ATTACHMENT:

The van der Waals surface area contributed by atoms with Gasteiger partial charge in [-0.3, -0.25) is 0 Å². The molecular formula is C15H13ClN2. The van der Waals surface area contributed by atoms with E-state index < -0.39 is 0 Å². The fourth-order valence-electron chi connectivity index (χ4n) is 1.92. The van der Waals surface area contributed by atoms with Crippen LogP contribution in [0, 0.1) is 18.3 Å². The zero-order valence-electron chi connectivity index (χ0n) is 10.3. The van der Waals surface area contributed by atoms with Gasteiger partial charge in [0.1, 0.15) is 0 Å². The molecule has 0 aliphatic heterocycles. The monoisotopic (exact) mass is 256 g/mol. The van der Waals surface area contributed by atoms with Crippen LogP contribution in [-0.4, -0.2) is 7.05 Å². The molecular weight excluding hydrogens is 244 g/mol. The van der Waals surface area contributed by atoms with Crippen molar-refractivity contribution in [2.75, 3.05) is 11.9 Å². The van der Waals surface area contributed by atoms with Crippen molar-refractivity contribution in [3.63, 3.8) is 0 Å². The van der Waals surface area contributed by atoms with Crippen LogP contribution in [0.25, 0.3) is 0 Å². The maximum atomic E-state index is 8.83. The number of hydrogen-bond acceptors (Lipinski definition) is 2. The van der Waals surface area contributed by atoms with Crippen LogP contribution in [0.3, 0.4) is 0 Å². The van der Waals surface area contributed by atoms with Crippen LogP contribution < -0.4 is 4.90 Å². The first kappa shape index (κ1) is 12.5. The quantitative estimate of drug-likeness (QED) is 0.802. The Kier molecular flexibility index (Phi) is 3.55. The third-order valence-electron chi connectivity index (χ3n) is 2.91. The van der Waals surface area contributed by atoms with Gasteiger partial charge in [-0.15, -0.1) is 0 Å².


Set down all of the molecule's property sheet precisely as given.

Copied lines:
The van der Waals surface area contributed by atoms with Gasteiger partial charge in [-0.3, -0.25) is 0 Å². The molecular formula is C15H13ClN2. The van der Waals surface area contributed by atoms with E-state index < -0.39 is 0 Å². The fourth-order valence-electron chi connectivity index (χ4n) is 1.92. The van der Waals surface area contributed by atoms with Crippen LogP contribution in [0, 0.1) is 18.3 Å². The zero-order valence-electron chi connectivity index (χ0n) is 10.3. The van der Waals surface area contributed by atoms with Gasteiger partial charge in [0.1, 0.15) is 0 Å². The molecule has 0 aliphatic heterocycles. The monoisotopic (exact) mass is 256 g/mol. The van der Waals surface area contributed by atoms with Crippen LogP contribution in [-0.4, -0.2) is 7.05 Å². The molecular weight excluding hydrogens is 244 g/mol. The van der Waals surface area contributed by atoms with Crippen molar-refractivity contribution in [2.75, 3.05) is 11.9 Å². The van der Waals surface area contributed by atoms with Crippen molar-refractivity contribution in [3.63, 3.8) is 0 Å². The van der Waals surface area contributed by atoms with Crippen LogP contribution in [0.25, 0.3) is 0 Å². The maximum atomic E-state index is 8.83. The number of hydrogen-bond acceptors (Lipinski definition) is 2. The van der Waals surface area contributed by atoms with Crippen LogP contribution in [0.3, 0.4) is 0 Å². The van der Waals surface area contributed by atoms with Crippen LogP contribution < -0.4 is 4.90 Å². The first kappa shape index (κ1) is 12.5. The quantitative estimate of drug-likeness (QED) is 0.802. The Kier molecular flexibility index (Phi) is 3.55. The third-order valence-electron chi connectivity index (χ3n) is 2.91. The van der Waals surface area contributed by atoms with Gasteiger partial charge in [-0.15, -0.1) is 0 Å².